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Columns

  • Why is it the older we get, the easier we forget how old we are?

    Hey, 2010, where are you going? It seems like you just got here and already we’re preparing to say goodbye.

    I remember as a child asking older relatives about their ages. Often they would pause, and then do a bit of math in their heads before spitting out an age.

    Frequently, they’d realize they had miscalculated and would soon make a correction and indicate another age, most often a number higher—another year older—than originally thought.

  • White Christmastime is worth a write-up

    FROM THE SNOWY SIDE OF INTERSTATE 40—One of my New Year’s resolutions for 2011 is to keep a better diary—or weather log, whichever comes first.
    Since conditions this week decided to take a turn of white—one for the season and record books—I decided to start early and do both, smack at the tail end of 2010.

  • 2010: The year of the voter and the year their voices were heard

    This past year was a year of a great many things.

    We had some great stories in 2010. We had big news.

    In next week’s Beacon, we take a look at the stories that shaped 2010, and how each one of those stories will undoubtedly shape and affect the future. So, don’t forget to pick up the Dec. 30 issue of the Beacon, where you’ll find those stories.

  • The helpless feeling cancer evokes in many of us

    Cancer.

    That word has been filling my ears far too frequently. In the last couple of months, several people I know have had to permanently add that dreaded word to their vocabularies. 

    It’s makes me mad. It makes me sad. It makes me feel helpless.

    This sense of helplessness takes me back to the same emotions I felt several years. Below, I am republishing a column I wrote in 2005 for The Kentucky Standard. It was written when a dear friend—now my husband—learned his father was facing cancer.

  • Winners announced in Brunswick 365 photo contest

    For the past two years, we at The Brunswick Beacon have asked readers to submit photos depicting their unique views of Brunswick County for our annual photo contest. Aptly named Uniquely Brunswick County, submissions showed the area’s beautiful beaches, local landmarks and wildlife.

    This year, we were looking for something different. We wanted to know how our readers see Brunswick County 365 days a year. This year has been interesting. With a rare snowfall and record rainfall, it seemed the photo opportunities in 2010 were endless.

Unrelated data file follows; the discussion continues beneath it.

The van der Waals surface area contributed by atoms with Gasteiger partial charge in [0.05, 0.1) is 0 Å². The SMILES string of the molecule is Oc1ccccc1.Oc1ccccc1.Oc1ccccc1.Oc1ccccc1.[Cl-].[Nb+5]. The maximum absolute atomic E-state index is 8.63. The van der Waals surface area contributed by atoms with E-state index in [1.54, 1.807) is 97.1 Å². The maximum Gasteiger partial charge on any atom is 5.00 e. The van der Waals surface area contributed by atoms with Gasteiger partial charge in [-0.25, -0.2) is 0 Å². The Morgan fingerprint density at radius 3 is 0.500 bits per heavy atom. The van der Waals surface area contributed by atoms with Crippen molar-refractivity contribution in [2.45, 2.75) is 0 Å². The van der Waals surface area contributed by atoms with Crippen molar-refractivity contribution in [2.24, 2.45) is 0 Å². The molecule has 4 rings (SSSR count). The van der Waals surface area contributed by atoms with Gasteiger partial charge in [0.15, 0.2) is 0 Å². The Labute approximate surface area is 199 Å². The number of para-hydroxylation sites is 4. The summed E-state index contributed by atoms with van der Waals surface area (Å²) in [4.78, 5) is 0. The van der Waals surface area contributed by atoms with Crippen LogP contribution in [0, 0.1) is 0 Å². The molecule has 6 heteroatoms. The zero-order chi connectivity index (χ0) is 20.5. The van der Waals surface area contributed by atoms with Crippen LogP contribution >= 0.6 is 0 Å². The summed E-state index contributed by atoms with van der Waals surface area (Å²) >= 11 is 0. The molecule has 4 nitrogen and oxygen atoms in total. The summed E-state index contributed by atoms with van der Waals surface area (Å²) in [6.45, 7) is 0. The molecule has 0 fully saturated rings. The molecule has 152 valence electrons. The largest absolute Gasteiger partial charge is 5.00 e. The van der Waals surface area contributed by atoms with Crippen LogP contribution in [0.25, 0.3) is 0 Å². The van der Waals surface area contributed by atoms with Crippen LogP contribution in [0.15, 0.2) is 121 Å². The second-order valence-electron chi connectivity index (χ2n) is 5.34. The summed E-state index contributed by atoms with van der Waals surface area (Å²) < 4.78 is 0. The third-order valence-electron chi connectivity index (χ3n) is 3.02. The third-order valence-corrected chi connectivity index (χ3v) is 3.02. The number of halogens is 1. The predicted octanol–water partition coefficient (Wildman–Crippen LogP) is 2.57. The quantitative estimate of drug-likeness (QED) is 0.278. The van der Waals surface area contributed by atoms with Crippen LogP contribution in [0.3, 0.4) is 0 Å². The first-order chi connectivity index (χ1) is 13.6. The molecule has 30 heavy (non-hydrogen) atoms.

• Bridge brings own brand of brouhaha

    Just when you thought it was finally safe to cross the Intracoastal Waterway on a deluxe, no-waiting-required high-rise bridge, a whole new can of worms crawls out.

    First and foremost, since the new $40 million-or-so span officially opened to traffic Nov. 11, was the wreck that occurred within 24 hours at its mainland entry, spurring some townspeople to demand installation of a traffic light there.

  • Someone forgot to tell Mother Nature we prefer it warm

    In 2007 when I had the opportunity to come to Brunswick County, I also had a chance to leave the U.S. and get a taste of the newspaper business in Canaada.

    Know much about Edmonton, Alberta, Canada? 

    It’s beautiful, with rolling flat fields of bright yellow canola in the summer. The sky stretches forever, and white fluffy clouds seem to be within reach. If you tiptoe just high enough, maybe you can jump up and touch one. 

    Summers in Alberta are enticing.

  • Limit politicians’ terms in office so it doesn’t lead to terms in the penitentiary

    Talk about a slap on the wrist (not to mention a colossal waste of taxpayer money).

    Our dear former governor, known across the state as the “education governor,” but known affectionately around these parts as “Sleasley,” Mike Easley pleaded guilty to one felony count of certifying a false campaign report in state court last month.

    One count, $1,000 fine, no jail time—that’s apparently your punishment if you’re a former governor.

    Rubbish!

  • Programs such as Head Start help kids get an early start on learning

    We’ve had several stories and editorials lately about how many people in our community need help especially during the holidays.

    This isn’t something new. There have always been people in our community who need a little extra assistance, especially families this time of year.

    It reminds me to count my blessings because I was one of those kids myself. 

  • Cyber Monday girl not up for the hassle that is Black Friday

    I have always loved to watch game shows on TV, but I never expected to find myself in a real-life version.

    One of my favorites was always “Supermarket Sweep.” Three teams took turns to guess the price of items and win 10 seconds to build up a lengthy sweep time. The big sweep, as it was called, was a free-for-all, where one person from each team tried to fill his or her shopping cart with the most expensive items in hopes of having the highest grocery bill at the end.